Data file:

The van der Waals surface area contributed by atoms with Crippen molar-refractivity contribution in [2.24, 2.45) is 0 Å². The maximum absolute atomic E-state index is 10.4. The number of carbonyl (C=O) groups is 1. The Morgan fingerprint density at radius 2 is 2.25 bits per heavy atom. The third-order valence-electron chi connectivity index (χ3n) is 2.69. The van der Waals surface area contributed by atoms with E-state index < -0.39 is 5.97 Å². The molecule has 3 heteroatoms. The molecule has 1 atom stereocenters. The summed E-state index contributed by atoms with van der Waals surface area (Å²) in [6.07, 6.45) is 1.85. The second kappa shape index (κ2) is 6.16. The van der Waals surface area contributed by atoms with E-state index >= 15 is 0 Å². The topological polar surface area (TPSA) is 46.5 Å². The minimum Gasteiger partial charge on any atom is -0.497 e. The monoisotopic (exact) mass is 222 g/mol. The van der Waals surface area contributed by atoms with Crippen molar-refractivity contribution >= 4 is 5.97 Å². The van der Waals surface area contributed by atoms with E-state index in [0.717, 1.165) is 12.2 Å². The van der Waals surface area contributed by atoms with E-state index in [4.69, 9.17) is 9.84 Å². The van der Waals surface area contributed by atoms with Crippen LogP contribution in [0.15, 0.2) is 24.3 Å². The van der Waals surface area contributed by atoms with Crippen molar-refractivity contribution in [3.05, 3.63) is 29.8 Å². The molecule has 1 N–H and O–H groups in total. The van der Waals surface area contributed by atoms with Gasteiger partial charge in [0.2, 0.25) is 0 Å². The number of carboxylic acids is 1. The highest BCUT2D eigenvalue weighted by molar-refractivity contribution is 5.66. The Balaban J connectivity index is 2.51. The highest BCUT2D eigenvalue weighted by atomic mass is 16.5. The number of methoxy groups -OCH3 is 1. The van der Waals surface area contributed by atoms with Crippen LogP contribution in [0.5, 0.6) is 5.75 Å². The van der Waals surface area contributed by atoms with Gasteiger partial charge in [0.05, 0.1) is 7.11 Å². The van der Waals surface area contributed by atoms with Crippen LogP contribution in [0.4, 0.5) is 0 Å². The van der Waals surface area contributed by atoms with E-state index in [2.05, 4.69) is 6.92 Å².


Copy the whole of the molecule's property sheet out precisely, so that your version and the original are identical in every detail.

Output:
The van der Waals surface area contributed by atoms with Crippen molar-refractivity contribution in [2.24, 2.45) is 0 Å². The maximum absolute atomic E-state index is 10.4. The number of carbonyl (C=O) groups is 1. The Morgan fingerprint density at radius 2 is 2.25 bits per heavy atom. The third-order valence-electron chi connectivity index (χ3n) is 2.69. The van der Waals surface area contributed by atoms with E-state index < -0.39 is 5.97 Å². The molecule has 3 heteroatoms. The molecule has 1 atom stereocenters. The summed E-state index contributed by atoms with van der Waals surface area (Å²) in [6.07, 6.45) is 1.85. The second kappa shape index (κ2) is 6.16. The van der Waals surface area contributed by atoms with E-state index >= 15 is 0 Å². The topological polar surface area (TPSA) is 46.5 Å². The minimum Gasteiger partial charge on any atom is -0.497 e. The monoisotopic (exact) mass is 222 g/mol. The van der Waals surface area contributed by atoms with Crippen molar-refractivity contribution >= 4 is 5.97 Å². The van der Waals surface area contributed by atoms with E-state index in [0.717, 1.165) is 12.2 Å². The van der Waals surface area contributed by atoms with E-state index in [4.69, 9.17) is 9.84 Å². The van der Waals surface area contributed by atoms with Crippen LogP contribution in [0.15, 0.2) is 24.3 Å². The van der Waals surface area contributed by atoms with Crippen molar-refractivity contribution in [3.05, 3.63) is 29.8 Å². The molecule has 1 N–H and O–H groups in total. The van der Waals surface area contributed by atoms with Gasteiger partial charge in [0.2, 0.25) is 0 Å². The number of carboxylic acids is 1. The highest BCUT2D eigenvalue weighted by molar-refractivity contribution is 5.66. The Balaban J connectivity index is 2.51. The highest BCUT2D eigenvalue weighted by atomic mass is 16.5. The number of methoxy groups -OCH3 is 1. The van der Waals surface area contributed by atoms with Crippen LogP contribution in [0.5, 0.6) is 5.75 Å². The van der Waals surface area contributed by atoms with Gasteiger partial charge in [0.05, 0.1) is 7.11 Å². The van der Waals surface area contributed by atoms with Crippen LogP contribution in [0.4, 0.5) is 0 Å². The van der Waals surface area contributed by atoms with E-state index in [2.05, 4.69) is 6.92 Å².